Many factors go into the resilience score, and the results are not always expected. A $2 million home for sale directly on the beach in Galveston, Texas has a score of 71 — quite resilient — due to the community’s high resilience and because it was built in 2017 with a new building code.
Lafitte House had a resilience score of 32. One reason is that it was built in 2000, before building codes were updated to improve wind and flood resistance.
The team that built HazardAware came from several institutions besides ASU: University of Central Florida, Florida Atlantic University, University of Florida, University of New Orleans , Louisiana State University, the University of South Carolina, the Louisiana Sea Grant organization, and the Rand Corp.
Gall said the team was still working on the site.
“At the moment it is a site for the general public thinking about residential use, but we are also working on building a part that focuses more on stakeholders like planners or emergency managers. who don’t want information about a building, but are interested in a regional interpretation,” she said.
“They could look at which area of their city houses have the lowest score or where there is a combination of low scores and demographic information.”
Other upgrades may include a way for owners to indicate that they have made mitigating changes to their properties.
“For example, if a house had a massive renovation project and was elevated, we wouldn’t know from the baseline information we have,” she said.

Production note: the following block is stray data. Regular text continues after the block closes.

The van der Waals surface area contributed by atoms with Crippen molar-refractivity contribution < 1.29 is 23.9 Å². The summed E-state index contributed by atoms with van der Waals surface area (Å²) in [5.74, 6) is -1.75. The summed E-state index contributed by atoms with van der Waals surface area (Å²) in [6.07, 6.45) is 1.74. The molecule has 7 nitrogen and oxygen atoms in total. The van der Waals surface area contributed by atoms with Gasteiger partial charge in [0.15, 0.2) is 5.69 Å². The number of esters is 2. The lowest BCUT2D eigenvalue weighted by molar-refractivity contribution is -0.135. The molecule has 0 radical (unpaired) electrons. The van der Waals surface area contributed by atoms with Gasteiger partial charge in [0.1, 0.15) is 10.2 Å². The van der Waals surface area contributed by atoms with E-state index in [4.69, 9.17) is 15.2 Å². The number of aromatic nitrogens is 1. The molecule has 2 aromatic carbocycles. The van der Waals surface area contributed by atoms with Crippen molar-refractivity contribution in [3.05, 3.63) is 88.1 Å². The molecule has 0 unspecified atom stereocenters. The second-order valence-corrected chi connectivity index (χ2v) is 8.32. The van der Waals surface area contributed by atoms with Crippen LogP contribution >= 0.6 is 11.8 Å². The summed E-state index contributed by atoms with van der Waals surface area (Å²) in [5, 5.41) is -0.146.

Gall said the project was like a potluck.
“Everyone brought their expertise and data, and the challenge for us was to think about how to combine and communicate that,” she said.
Gall provided disaster loss data. She has worked on SHELDUS, or Space Loss and Event Database for the United States, since she was a doctoral student at the University of South Carolina. She brought SHELDUS, which tracks events such as thunderstorms, flash floods, weather-related deaths and county-level property loss, with her when she came to ASU in 2017. FEMA and the Environmental Protection Agency are subscribers to SHELDUS, which has recently been updated and is financially self-sustaining.
Mendoza was part of a team that administered an online survey to Gulf state residents that determined how best to present information for people to use. This is how they decided on a resilience score.
Last week, a house on the shore in North Carolina collapsed on the sand after being pummeled by a storm for several days. The owner, who bought the house nine months ago, told the Washington Post, “I didn’t realize how vulnerable she was.” This is despite dire warnings from many federal agencies about rising sea levels.
That’s the attitude HazardWare faces, Gall said.
“You see it all the time – people moving to Flagstaff who have never heard of wildfires,” she said.
“We want to shorten the time to raise awareness about where you live and the dangers you face and what to do about it.”
Gall said she hopes the platform can be expanded to include other parts of the country.
“The approach makes it easy to add other hazards like wildfire and heat,” she said.
“I hope we find a mechanism to do this, and we would like to explore partnerships with companies like Zillow or Redfin to integrate into their applications.”
Image from top of Key West, Florida courtesy of Pixabay